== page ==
The last Sunday of April used to be one of my favorite days of the year. There were two reasons for that. First, the Autism Resource Center’s annual walk/5k happened that day and second, Little League baseball season usually started that day. At the walk/5k, I would get to see my friends Walter, Tom, Mike, Corey, and so many others. I would get to see my brother Danny run the 5k in my honor, and not to brag, he went from being one of only three kids running in the first year of the 5k, to finishing 3rd overall years later; he is pretty awesome.
After the end of the 5k, I would go to work. You see, I wasn’t playing in those Little League games, I was actually umpiring them! I started umpiring when I was 13 years old, and I have gotten pretty good at it. I like to attribute that to my autism. For a long time, I only saw things as black or white, there was no gray. So, umpiring came pretty easily. It was either a strike or a ball, fair or foul, safe or out. There is no in between with baseball. Like most people with autism, I have that topic or hobby that I wanted to know, actually needed to know, everything about. For some it is animals, dinosaurs, music, or something else. For me, it was baseball. Ten years after umpiring my first game, I got certified to do high school games, and have even been inducted into the American Youth Baseball Hall of Fame in Cooperstown, NY.
For my senior year of college, I needed to get an internship to be able to graduate. I applied to a few places, but the one I really wanted was the one with the Worcester Bravehearts. Getting that internship actually all started with a hat. Again, I am infatuated with the sport of baseball, and as I got older, particularly minor league baseball. I started to collect minor league baseball hats. One day, the General Manager of the Bravehearts, Dave Peterson, came into one of my classes, and it just happened that the hat I wore that day was of a team he mentioned in his presentation. In the middle of the class, he and I had a conversation about the Savannah Bananas. I turned that conversation into an interview, and later into an internship. During that internship, I learned what it is like to be part of a team. Prior to this, my only work experience had been as an umpire. I was the boss of the game, others listened to me. So, this was a new and very different experience for me. It was also one I am so grateful for, as it taught me so much. I was in charge of the Kids Club, for kids 12 years old and younger. Joining allowed them to get into Sunday home games for free, and I was in charge of getting more people to sign up for it. I am very proud to say that I increased membership by 50% in the 2018 season. But that isn’t all I did for the team. I was also the mascot, Jake the Lion, on occasion. Sometimes it was on less than an hour’s notice. I would show up for work, and they would be like, “We need a mascot for an event in 30 minutes, can you do it?” I would say yes. As someone who usually struggled with last minute schedule changes, I learned to be more willing to adapt.
When the season ended, so did my internship. So, I embraced my inner mascot, and told the Bravehearts I would do as many mascot events as possible. I wanted to still be as much a part of this great organization as possible. I also began applying to graduate schools, and I am happy to say that this August, I will be starting my Master’s in Sports Administration at what has always been my dream school, Boston College. I have also since been brought back by the Bravehearts in a different and bigger role, in charge of Sponsorship and Promotion Activation. This role involves a lot of out-reach to our sponsors, and making sure the team is fulfilling what we promised. I have also written things for the team website, and during this upcoming season,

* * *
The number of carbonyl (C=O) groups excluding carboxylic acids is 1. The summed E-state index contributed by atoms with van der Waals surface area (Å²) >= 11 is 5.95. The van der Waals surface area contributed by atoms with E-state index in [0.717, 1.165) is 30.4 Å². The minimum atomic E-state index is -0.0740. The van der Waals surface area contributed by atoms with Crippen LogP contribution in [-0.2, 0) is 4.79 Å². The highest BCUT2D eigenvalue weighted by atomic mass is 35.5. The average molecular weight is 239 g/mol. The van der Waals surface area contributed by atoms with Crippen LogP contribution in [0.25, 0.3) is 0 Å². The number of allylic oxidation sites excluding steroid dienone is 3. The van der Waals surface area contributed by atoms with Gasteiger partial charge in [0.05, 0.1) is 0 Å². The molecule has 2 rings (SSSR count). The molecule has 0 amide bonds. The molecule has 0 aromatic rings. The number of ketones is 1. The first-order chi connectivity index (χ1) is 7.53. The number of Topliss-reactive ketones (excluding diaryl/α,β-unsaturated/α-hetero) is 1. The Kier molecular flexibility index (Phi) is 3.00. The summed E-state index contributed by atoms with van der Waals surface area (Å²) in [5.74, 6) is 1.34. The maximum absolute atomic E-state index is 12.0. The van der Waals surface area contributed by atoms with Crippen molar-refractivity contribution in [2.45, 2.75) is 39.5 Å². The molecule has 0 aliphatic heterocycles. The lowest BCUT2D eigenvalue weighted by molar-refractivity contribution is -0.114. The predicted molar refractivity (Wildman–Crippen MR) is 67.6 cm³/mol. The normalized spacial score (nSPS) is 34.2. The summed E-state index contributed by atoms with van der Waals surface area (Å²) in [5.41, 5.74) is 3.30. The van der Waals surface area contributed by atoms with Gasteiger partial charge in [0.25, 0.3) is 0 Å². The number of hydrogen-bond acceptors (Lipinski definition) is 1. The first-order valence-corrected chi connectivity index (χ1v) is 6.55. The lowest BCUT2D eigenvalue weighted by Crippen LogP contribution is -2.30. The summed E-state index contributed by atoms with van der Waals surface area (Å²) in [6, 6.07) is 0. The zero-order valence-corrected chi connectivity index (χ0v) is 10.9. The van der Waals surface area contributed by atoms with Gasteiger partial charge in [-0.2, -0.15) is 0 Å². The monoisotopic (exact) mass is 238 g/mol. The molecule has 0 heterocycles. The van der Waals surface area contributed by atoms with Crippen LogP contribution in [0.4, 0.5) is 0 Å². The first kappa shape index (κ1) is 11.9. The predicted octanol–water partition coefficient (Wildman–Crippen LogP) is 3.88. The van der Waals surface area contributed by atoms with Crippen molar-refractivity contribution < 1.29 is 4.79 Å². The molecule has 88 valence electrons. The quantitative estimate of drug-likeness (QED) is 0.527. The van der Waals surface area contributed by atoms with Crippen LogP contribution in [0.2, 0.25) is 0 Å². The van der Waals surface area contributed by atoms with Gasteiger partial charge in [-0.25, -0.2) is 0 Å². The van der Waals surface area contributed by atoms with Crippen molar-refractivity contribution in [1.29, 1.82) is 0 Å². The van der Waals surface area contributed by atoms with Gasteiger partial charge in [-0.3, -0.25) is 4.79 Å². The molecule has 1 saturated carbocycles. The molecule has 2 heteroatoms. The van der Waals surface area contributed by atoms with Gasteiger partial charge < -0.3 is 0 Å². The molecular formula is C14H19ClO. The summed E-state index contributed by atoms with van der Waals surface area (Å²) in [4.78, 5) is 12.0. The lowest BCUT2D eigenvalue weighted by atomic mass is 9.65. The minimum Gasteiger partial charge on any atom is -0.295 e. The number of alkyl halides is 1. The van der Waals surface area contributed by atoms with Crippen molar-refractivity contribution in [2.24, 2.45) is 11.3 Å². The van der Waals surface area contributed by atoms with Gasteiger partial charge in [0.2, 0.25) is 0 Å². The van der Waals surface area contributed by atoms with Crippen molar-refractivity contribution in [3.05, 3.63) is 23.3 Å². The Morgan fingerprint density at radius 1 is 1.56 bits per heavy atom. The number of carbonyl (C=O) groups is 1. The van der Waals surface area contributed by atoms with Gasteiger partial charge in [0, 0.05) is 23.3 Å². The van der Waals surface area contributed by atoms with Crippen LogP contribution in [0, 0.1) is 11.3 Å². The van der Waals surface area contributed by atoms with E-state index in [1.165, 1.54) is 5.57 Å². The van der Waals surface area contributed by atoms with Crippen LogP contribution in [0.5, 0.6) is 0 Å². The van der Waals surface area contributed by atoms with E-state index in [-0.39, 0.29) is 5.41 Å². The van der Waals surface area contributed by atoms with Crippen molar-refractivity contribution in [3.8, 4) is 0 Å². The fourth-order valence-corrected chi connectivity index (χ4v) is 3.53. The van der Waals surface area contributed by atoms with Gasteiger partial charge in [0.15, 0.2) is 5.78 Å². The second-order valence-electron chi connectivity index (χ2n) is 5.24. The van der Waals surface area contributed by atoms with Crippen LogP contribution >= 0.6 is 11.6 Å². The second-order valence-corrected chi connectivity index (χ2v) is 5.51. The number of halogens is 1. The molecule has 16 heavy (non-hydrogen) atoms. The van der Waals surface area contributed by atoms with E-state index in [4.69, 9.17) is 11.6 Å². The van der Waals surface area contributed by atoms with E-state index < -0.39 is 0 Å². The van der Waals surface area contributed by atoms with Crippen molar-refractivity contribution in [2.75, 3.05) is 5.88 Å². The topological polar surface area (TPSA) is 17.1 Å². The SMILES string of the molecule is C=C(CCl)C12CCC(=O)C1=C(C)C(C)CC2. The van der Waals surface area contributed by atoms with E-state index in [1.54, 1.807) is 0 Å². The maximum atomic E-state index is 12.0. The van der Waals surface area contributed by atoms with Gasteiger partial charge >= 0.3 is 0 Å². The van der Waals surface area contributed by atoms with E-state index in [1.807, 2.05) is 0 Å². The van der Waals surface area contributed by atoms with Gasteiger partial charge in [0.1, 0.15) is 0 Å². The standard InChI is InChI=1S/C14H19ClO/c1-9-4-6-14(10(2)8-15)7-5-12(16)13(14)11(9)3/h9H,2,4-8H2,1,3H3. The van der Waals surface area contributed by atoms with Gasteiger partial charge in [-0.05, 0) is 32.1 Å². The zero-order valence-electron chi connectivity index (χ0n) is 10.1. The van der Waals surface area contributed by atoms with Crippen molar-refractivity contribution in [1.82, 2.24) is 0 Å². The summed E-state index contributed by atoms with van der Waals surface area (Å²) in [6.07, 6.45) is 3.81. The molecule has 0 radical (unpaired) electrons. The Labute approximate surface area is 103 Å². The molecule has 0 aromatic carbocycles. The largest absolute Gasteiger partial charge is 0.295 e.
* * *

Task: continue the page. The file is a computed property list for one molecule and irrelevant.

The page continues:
I have performed all these different roles, and never know what I will be doing each day, which shows just how much I have changed and matured from the kid who could not deal with even the slightest bit of an unknown or slight change in routine.
I have come so far from the little kid who used to attend the Autism Resource Central’s summer camps. Last summer, I spent three weeks travelling Europe, just me and my brother. Ask anyone who knew me from those camps and I’ll bet they would say, “never in a million years!”
To end, I will share one more thing. I am a third-degree black belt in karate, testing for my fourth-degree in June, and have been taking classes for over 17 years. When I was 11 years-old, I tested for my first-degree black belt, and was asked, “What would it mean to you if you were to achieve the rank of black belt?” I responded with, “It would prove to me that just because I have disabilities, it doesn’t mean I can’t do anything I put my mind to.” Just because you have autism, it doesn’t mean you can’t do things. It might mean taking more time, or having to work harder at things, and there will still be plenty of obstacles to overcome.
But, just keep working at it, and sometimes, you will even surprise yourself with what you can accomplish.
P.S. Make sure to come to the Worcester Bravehearts game on Monday, June 29th. That night, our on the field fundraiser proceeds will benefit the HMEA.